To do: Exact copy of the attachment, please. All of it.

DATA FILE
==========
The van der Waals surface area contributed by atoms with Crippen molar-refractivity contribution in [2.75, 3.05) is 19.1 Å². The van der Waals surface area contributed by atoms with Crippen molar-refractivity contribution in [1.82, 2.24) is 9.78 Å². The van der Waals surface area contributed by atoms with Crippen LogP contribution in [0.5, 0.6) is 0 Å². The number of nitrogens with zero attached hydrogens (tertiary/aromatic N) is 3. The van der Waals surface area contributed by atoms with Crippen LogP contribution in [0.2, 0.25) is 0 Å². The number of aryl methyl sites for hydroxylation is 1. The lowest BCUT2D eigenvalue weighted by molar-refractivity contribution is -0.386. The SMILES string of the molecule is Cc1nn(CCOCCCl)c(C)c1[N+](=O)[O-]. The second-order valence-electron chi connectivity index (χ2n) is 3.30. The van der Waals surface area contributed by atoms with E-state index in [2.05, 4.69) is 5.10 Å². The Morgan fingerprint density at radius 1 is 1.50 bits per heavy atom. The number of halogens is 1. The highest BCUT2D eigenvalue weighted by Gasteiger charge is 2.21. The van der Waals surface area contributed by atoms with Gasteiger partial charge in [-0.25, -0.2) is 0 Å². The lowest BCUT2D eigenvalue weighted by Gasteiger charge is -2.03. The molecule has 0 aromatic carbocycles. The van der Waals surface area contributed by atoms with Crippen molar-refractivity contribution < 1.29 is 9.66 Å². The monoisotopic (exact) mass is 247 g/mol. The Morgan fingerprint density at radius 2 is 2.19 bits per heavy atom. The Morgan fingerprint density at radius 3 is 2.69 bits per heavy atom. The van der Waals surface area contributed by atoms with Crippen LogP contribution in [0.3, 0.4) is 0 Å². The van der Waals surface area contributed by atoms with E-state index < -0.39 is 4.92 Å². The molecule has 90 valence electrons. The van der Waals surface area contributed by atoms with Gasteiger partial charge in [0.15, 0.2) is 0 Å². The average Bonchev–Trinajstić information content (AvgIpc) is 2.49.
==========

The van der Waals surface area contributed by atoms with Crippen molar-refractivity contribution in [2.75, 3.05) is 19.1 Å². The van der Waals surface area contributed by atoms with Crippen molar-refractivity contribution in [1.82, 2.24) is 9.78 Å². The van der Waals surface area contributed by atoms with Crippen LogP contribution in [0.5, 0.6) is 0 Å². The number of nitrogens with zero attached hydrogens (tertiary/aromatic N) is 3. The van der Waals surface area contributed by atoms with Crippen LogP contribution in [0.2, 0.25) is 0 Å². The number of aryl methyl sites for hydroxylation is 1. The lowest BCUT2D eigenvalue weighted by molar-refractivity contribution is -0.386. The SMILES string of the molecule is Cc1nn(CCOCCCl)c(C)c1[N+](=O)[O-]. The second-order valence-electron chi connectivity index (χ2n) is 3.30. The van der Waals surface area contributed by atoms with E-state index in [2.05, 4.69) is 5.10 Å². The Morgan fingerprint density at radius 1 is 1.50 bits per heavy atom. The number of halogens is 1. The highest BCUT2D eigenvalue weighted by Gasteiger charge is 2.21. The van der Waals surface area contributed by atoms with Gasteiger partial charge in [-0.25, -0.2) is 0 Å². The lowest BCUT2D eigenvalue weighted by Gasteiger charge is -2.03. The molecule has 0 aromatic carbocycles. The van der Waals surface area contributed by atoms with Crippen molar-refractivity contribution < 1.29 is 9.66 Å². The monoisotopic (exact) mass is 247 g/mol. The Morgan fingerprint density at radius 2 is 2.19 bits per heavy atom. The Morgan fingerprint density at radius 3 is 2.69 bits per heavy atom. The van der Waals surface area contributed by atoms with Crippen LogP contribution in [0.3, 0.4) is 0 Å². The van der Waals surface area contributed by atoms with E-state index < -0.39 is 4.92 Å². The molecule has 90 valence electrons. The van der Waals surface area contributed by atoms with Gasteiger partial charge in [0.15, 0.2) is 0 Å². The average Bonchev–Trinajstić information content (AvgIpc) is 2.49.